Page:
Van Cliburn is dead. He won the great International Tchaikovsky Competition the year I was born, and I do remember that my parents had a copy of his RCA Victor album playing Tchaikovsky's Concerto No. 1--"Living Stereo" on their cabinet record player. This album was mixed in with soundtracks--Ben Hur, The Sound of Music, South Pacific, Camelot, etc.; jazz--Stan Kenton, Dave Brubeck; various pop instrumentalists and bands--Percy Faith, Mantovani, Herb Albert, Ferrante and Teicher, and others. There were some other classicial albums, like collections of Strauss waltzes, and lots of Christmas albums with big classical orchestras and conductors, Eugene Ormandy and Leonard Bernstein.
That our household had a copy of this Van Cliburn album is not surprising. This was the first classical album to go platinum. Cliburn was one of the first American classical artists to have a real popular following. His obits commonly cite Time magazine’s 1958 cover story, which 'quoted a friend as saying Cliburn could become “the first man in history to be a Horowitz, Liberace and Presley all rolled into one.”' A ticker-tape parade for a pianist!
As the AP obit begins:
FORT WORTH, Texas — For a time in Cold War America, Van Cliburn had all the trappings of a rock star: sold-out concerts, adoring, out-of-control fans and a name recognized worldwide. He even got a ticker-tape parade in New York City.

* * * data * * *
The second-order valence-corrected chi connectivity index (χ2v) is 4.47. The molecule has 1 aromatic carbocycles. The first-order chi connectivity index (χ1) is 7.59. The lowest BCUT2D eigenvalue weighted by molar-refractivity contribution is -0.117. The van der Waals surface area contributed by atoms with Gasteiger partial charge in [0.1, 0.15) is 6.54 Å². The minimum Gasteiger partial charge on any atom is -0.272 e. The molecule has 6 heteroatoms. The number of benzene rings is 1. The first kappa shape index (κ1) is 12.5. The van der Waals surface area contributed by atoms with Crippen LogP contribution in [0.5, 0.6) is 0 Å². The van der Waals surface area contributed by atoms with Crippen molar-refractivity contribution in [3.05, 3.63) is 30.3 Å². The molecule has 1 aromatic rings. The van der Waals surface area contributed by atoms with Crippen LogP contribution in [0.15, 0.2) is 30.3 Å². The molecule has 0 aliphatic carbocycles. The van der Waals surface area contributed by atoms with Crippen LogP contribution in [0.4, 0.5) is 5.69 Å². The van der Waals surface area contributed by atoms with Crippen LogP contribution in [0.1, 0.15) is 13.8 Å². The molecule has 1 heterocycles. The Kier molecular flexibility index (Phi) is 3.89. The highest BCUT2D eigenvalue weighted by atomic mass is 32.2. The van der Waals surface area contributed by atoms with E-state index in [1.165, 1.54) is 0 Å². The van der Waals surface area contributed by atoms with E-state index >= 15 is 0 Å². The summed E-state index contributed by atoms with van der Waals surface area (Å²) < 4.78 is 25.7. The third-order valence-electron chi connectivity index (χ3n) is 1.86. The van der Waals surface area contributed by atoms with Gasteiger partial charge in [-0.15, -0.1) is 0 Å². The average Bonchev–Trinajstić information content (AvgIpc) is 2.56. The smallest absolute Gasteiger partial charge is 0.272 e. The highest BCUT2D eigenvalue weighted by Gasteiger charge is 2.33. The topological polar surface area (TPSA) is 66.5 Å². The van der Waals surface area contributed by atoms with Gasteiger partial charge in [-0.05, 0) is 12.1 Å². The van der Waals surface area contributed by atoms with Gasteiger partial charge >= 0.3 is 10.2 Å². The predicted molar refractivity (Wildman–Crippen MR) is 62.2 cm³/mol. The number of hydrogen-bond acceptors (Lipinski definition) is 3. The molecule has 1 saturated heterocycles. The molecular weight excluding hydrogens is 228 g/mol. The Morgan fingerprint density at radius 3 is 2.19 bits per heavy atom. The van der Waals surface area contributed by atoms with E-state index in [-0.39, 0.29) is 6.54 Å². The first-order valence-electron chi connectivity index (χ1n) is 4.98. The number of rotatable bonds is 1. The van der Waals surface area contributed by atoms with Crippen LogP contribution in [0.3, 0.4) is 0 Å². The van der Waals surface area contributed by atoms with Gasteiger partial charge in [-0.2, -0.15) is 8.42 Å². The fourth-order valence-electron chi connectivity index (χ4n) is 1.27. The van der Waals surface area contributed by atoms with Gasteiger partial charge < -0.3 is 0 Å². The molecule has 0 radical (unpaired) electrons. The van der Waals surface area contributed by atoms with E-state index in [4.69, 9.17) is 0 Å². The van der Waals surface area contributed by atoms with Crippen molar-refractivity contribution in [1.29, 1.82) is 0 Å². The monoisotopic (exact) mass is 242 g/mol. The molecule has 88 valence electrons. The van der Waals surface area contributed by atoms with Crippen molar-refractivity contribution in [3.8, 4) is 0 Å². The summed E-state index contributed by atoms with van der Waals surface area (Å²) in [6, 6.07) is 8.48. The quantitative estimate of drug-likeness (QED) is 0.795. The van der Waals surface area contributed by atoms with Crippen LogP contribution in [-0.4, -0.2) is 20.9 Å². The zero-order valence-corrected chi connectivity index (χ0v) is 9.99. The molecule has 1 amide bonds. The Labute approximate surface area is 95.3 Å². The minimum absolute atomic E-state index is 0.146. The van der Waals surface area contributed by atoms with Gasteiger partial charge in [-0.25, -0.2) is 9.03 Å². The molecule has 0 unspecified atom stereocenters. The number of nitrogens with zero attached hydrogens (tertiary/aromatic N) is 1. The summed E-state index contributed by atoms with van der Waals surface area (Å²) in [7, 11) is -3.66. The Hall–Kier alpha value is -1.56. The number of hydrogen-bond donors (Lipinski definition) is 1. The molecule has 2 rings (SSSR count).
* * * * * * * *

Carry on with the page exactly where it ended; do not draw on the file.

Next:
And he did it all with only a piano and some Tchaikovsky concertos.
The celebrated pianist played for every American president since Harry Truman, plus royalty and heads of state around the world. But he is best remembered for winning a 1958 piano competition in Moscow that helped thaw the icy rivalry between the United States and the Soviet Union.
Cliburn, who died Wednesday at 78 after fighting bone cancer, was “a great humanitarian and a brilliant musician whose light will continue to shine through his extraordinary legacy,” said his publicist and longtime friend Mary Lou Falcone. “He will be missed by all who knew and admired him, and by countless people he never met.”
The young man from the small east Texas town of Kilgore was a baby-faced 23-year-old when he won the first International Tchaikovsky Competition in Moscow just six months after the Soviets’ launch of Sputnik embarrassed the U.S. and inaugurated the space race.
The interesting thing about his career is that, although he went from triumph to triumph for a time, he also took time away from touring to take care of his mother. The world of classical music and performance has always fascinated me, as it combines showmanship and tremendous knowledge. Anyone who dedicates his life to studying the great repertoire of Western classical music, understanding the people and the culture that created it -- that's a special person. May he rest in peace.